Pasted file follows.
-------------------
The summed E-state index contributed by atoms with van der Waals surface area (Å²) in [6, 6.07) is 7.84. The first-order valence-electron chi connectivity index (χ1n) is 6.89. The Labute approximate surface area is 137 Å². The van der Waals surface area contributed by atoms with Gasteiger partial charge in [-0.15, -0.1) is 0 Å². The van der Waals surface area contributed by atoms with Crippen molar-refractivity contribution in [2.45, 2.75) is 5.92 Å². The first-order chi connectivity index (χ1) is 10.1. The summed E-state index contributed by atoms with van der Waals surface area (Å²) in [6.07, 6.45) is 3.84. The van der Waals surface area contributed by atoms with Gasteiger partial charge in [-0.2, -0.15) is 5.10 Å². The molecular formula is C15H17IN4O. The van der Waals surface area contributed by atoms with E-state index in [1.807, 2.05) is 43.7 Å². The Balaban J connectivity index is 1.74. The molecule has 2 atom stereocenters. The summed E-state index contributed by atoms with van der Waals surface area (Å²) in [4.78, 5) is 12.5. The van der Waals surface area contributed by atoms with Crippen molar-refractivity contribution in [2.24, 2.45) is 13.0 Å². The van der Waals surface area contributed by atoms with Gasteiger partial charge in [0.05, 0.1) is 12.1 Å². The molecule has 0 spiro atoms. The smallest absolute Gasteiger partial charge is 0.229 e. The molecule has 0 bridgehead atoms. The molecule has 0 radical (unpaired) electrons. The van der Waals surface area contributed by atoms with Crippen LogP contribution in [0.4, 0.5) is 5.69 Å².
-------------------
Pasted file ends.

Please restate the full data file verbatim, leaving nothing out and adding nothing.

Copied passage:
The summed E-state index contributed by atoms with van der Waals surface area (Å²) in [6, 6.07) is 7.84. The first-order valence-electron chi connectivity index (χ1n) is 6.89. The Labute approximate surface area is 137 Å². The van der Waals surface area contributed by atoms with Gasteiger partial charge in [-0.15, -0.1) is 0 Å². The van der Waals surface area contributed by atoms with Crippen molar-refractivity contribution in [2.45, 2.75) is 5.92 Å². The first-order chi connectivity index (χ1) is 10.1. The summed E-state index contributed by atoms with van der Waals surface area (Å²) in [6.07, 6.45) is 3.84. The van der Waals surface area contributed by atoms with Gasteiger partial charge in [-0.2, -0.15) is 5.10 Å². The molecular formula is C15H17IN4O. The van der Waals surface area contributed by atoms with E-state index in [1.807, 2.05) is 43.7 Å². The Balaban J connectivity index is 1.74. The molecule has 2 atom stereocenters. The summed E-state index contributed by atoms with van der Waals surface area (Å²) in [4.78, 5) is 12.5. The van der Waals surface area contributed by atoms with Crippen molar-refractivity contribution in [2.24, 2.45) is 13.0 Å². The van der Waals surface area contributed by atoms with Gasteiger partial charge in [0.05, 0.1) is 12.1 Å². The molecule has 0 spiro atoms. The smallest absolute Gasteiger partial charge is 0.229 e. The molecule has 0 bridgehead atoms. The molecule has 0 radical (unpaired) electrons. The van der Waals surface area contributed by atoms with Crippen LogP contribution in [0.4, 0.5) is 5.69 Å².